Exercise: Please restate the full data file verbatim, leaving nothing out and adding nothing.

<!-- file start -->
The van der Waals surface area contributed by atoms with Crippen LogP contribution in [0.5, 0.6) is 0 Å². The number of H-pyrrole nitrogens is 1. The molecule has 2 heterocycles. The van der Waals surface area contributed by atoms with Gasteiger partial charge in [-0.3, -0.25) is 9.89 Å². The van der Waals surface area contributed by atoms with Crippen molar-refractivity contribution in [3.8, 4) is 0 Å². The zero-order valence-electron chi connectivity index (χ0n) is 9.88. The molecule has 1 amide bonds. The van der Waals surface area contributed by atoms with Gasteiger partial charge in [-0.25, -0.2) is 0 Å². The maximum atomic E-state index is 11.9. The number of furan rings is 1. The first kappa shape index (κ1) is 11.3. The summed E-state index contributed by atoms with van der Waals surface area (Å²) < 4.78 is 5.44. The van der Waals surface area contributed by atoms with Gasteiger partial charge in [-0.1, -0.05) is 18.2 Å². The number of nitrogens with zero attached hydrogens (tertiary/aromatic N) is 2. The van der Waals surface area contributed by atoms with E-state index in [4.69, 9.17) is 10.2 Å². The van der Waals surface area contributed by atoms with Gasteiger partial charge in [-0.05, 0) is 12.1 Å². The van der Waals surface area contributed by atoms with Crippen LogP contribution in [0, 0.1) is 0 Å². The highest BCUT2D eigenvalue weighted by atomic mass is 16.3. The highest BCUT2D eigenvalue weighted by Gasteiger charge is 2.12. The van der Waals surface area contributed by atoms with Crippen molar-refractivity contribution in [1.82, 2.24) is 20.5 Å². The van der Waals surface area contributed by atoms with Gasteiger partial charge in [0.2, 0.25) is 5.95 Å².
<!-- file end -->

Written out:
The van der Waals surface area contributed by atoms with Crippen LogP contribution in [0.5, 0.6) is 0 Å². The number of H-pyrrole nitrogens is 1. The molecule has 2 heterocycles. The van der Waals surface area contributed by atoms with Gasteiger partial charge in [-0.3, -0.25) is 9.89 Å². The van der Waals surface area contributed by atoms with Crippen molar-refractivity contribution in [3.8, 4) is 0 Å². The zero-order valence-electron chi connectivity index (χ0n) is 9.88. The molecule has 1 amide bonds. The van der Waals surface area contributed by atoms with Gasteiger partial charge in [-0.25, -0.2) is 0 Å². The maximum atomic E-state index is 11.9. The number of furan rings is 1. The first kappa shape index (κ1) is 11.3. The summed E-state index contributed by atoms with van der Waals surface area (Å²) < 4.78 is 5.44. The van der Waals surface area contributed by atoms with Gasteiger partial charge in [-0.1, -0.05) is 18.2 Å². The number of nitrogens with zero attached hydrogens (tertiary/aromatic N) is 2. The van der Waals surface area contributed by atoms with E-state index in [4.69, 9.17) is 10.2 Å². The van der Waals surface area contributed by atoms with Gasteiger partial charge in [-0.05, 0) is 12.1 Å². The van der Waals surface area contributed by atoms with Crippen LogP contribution in [0, 0.1) is 0 Å². The highest BCUT2D eigenvalue weighted by atomic mass is 16.3. The highest BCUT2D eigenvalue weighted by Gasteiger charge is 2.12. The van der Waals surface area contributed by atoms with Crippen molar-refractivity contribution in [1.82, 2.24) is 20.5 Å². The van der Waals surface area contributed by atoms with Gasteiger partial charge in [0.2, 0.25) is 5.95 Å².